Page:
|Christina 'Licorice' McKechnie|
|Birth name||Christina McKechnie|
|Also known as||Likky Lambert
2 October 1945 |
|Associated acts||The Incredible String Band
Robin Williamson and his Merry Band
After reading her poetry at folk clubs in Edinburgh, she met musician Robin Williamson, but left home in her teens with the intention of marrying Bert Jansch. The banns were published but the wedding never took place. Jansch left her behind to travel to Morocco in 1963, and, according to Williamson, "she fell into [my] arms". In 1966 she travelled to Morocco with Williamson, and was later involved in the Incredible String Band's recordings. Her first contribution to the band came in the form of backing vocals on the 1967 album The 5000 Spirits or the Layers of the Onion on the track "Painting Box". By 1968, she was regarded as a fully-fledged member of the band, usually as a backing singer and percussionist. She appeared with them when they played at the Woodstock Festival in August 1969, but left in 1972 after the end of her relationship with Williamson.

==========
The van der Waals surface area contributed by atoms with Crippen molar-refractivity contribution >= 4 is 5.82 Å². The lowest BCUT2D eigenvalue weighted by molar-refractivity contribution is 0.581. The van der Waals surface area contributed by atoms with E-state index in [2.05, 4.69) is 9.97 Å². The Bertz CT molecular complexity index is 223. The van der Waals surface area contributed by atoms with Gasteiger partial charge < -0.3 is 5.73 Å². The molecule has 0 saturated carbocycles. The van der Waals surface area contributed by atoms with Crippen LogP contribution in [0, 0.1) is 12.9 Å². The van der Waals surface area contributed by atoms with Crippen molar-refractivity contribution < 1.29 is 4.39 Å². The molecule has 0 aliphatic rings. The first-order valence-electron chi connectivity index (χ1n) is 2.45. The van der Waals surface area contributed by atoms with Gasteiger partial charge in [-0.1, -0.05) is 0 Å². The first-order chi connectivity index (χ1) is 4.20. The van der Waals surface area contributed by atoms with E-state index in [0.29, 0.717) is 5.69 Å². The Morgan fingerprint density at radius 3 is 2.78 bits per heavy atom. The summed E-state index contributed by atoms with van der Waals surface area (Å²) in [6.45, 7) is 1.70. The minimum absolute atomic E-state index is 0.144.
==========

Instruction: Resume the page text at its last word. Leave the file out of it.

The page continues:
In 1974, McKechnie appeared onstage at a Scientology benefit in East Grinstead with Mike Garson, Woody Woodmansey, Leonard Halliwell and others, before moving to California and joining the Silver Moon Band. She married musician Brian Lambert and appeared with Robin Williamson with his Merry Band in 1977 (she is credited as Likky Lambert on the 1977 album Journey's Edge) before joining Woody Woodmansey's band U-Boat. She and Lambert later divorced.
She visited Edinburgh in 1986 to see her family, but her whereabouts have been unknown since 1990, when, according to her sister, she was in Sacramento, California, apparently recovering from surgery. Music journalist Mark Ellen wrote a lengthy retrospective about the Incredible String Band for MOJO magazine in 2000, which stated:
- Adrian Whittaker (ed.), Be Glad: The Incredible String Band Compendium, 2003, ISBN 1-900924-64-1
- Mark Ellen, “Supertroupers—The Incredible String Band,” MOJO, August 2000, Issue 81, EMAP Metro, London, p.46